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Powerscourt - Leopardstown 16.07.03

Powerscourt: could be heading from Ireland to Turkey this season

  PICTURE: Caroline Norris 

 

Turkey out to boost its ranks by bidding for Coolmore trio

THE Turkish stallion ranks look set to grow considerably this season after it emerged on Monday that deals are in the pipeline to purchase the Coolmore-based Powerscourt, Dehere and Lion Heart. Two other US-based stallions are also thought to be on the shopping list.

Should the deals go through, the trio will join 21 other stallions standing under the management of the Jockey Club of Turkey inIzmit including Natagora's sire Divine Light and last season's leading Turkish-based sire Unaccounted For.

Lion Heart - Churchill Downs May 2004

Lion Heart: reportedly is also on the Turkish shoppinglist

  PICTURE: Getty Images 

The Jockey Club's most recent high-profile acquisition was Victory Gallop, who was purchased from WinStar Farm in Kentucky in January 2008.

Dehere and Lion Heart were advertised to stand this season at Coolmore's Kentucky arm, Ashford Stud, for $10,000 and $12,500 respectively. Their former stud-mate Powerscourt was transferred to the operation's Irish base late last year to capitalise on the success of his first crop, which included Moyglare Stud Stakes winner Termagant.

The son of Sadler's Wells, who captured the Tattersalls Gold Cup and Arlington Million for Aidan O'Brien, ranked 28th on last year's leading US first season sires' list and was set tostand his first Irish season for €7,500.

Champion two-year-old Dehere retired to Ashford in 1995 but was sold to stand in Japan four years later. He returned to Ashford in 2006, however, and is a regular shuttler to Australia, where he has been represented by the Group 1 winners Belle Du Jour and Defier.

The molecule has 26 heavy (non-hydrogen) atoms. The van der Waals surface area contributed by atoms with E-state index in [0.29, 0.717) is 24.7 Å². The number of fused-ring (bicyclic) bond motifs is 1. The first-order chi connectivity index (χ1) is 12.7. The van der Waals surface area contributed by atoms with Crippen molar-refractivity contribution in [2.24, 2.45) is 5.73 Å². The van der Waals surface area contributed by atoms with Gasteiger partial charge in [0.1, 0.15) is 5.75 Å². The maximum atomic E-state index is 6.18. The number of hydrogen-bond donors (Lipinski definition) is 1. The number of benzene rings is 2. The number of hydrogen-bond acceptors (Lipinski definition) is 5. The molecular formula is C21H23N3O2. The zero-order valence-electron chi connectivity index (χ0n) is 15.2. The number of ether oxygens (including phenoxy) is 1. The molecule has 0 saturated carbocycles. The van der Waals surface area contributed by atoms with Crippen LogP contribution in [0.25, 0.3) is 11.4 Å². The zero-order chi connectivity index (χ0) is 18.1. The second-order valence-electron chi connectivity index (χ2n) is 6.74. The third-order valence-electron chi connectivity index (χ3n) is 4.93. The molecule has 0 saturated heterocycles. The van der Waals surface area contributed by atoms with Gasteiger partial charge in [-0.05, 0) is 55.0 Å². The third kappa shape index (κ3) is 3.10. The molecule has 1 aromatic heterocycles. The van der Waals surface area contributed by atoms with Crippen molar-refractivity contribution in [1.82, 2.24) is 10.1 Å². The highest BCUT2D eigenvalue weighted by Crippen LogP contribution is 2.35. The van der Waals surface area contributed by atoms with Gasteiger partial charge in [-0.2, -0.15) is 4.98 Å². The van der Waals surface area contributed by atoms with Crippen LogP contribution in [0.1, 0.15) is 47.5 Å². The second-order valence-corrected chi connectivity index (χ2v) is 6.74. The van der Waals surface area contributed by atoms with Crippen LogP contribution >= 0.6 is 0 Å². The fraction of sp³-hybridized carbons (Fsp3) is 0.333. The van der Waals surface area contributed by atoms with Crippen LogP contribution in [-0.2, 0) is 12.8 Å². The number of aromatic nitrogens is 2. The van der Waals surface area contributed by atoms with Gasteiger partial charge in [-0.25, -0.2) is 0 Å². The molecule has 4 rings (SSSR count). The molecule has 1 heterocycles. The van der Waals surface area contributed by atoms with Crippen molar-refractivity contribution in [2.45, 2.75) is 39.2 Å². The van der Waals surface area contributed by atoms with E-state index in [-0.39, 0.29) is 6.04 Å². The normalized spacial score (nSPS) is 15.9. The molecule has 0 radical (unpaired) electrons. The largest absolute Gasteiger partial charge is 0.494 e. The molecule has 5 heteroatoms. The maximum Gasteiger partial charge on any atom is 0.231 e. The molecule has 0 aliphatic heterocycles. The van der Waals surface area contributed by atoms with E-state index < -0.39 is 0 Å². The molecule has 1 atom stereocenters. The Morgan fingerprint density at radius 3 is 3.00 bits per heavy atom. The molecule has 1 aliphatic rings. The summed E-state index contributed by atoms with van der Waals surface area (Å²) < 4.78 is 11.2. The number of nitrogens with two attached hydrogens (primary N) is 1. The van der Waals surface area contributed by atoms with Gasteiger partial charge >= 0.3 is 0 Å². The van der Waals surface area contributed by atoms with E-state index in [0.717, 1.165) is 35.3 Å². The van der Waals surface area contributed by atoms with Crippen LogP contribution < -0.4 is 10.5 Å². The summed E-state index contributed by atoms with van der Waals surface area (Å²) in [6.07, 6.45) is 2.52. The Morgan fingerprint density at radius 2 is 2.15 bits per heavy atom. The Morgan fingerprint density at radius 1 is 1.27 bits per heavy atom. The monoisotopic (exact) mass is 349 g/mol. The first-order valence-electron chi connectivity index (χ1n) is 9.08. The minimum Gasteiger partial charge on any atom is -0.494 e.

Grade 1 Haskell Invitational Handicap winner and Kentucky Derby runner-up Lion Heart has been extremely popular since retiring to stud five years ago, never covering less than 150 mares. The son of Tale Of The Cat has been represented by 11 stakes winners worldwide and filled sixth position on last year's US second crop sires' list thanks to the winners of over $4.4m.


Move underlines major ambition

THE potential acquisition of three Coolmore stallions can be seen as a signal of intent from a racing nation that has long made clear its ambitions of standing shoulder to shoulder with other jurisdictions, writes Martin Stevens.

The Jockey Club of Turkey - which is overseen by the government - has maintained a continual programme of acquiring stallions to upgrade its bloodstock over the last 20 years, boosted by its share of an annual $1billion in betting revenue. The average age of its stallions is around 18, so it is notable that younger recruits are now being targeted.

The increased interest in bloodstock by Turkish interests has not gone unnoticed in the US, where according to Kentucky-based agent Chad Schumer.

"There was more Turkish participation than ever at the Keeneland November Sale and they were paying good prices," says Schumer. "But then that was true for most countries for last year. I've been looking at several stallion prospects for Turkey, and from what I've heard, there are more agents here doing the same."

During the early to mid 1990s, Turkey was an active player in the stallion market, purchasing such horses as Distant Relative, Doyoun and Mujtahid from Europe and Marlin and Sea Hero from the US.

More recently, the French champion two-year-old Okawango and the Japanese-bred Divine Light were secured for stud duty, the latter at the end of the season in which his daughter Natagora won the 1,000 Guineas.

According to the International Federation of Horseracing Authorities, the broodmare population has grown from 1,356 to 3,166 during the period 2000-08.

Another sign of Turkey's arrival on the world stage is the cash injection it has given in recent years to its international races. Last year the Michael Jarvis-trained Pressing earned his connections over £400,000 for winning the Topkapi Trophy.

 

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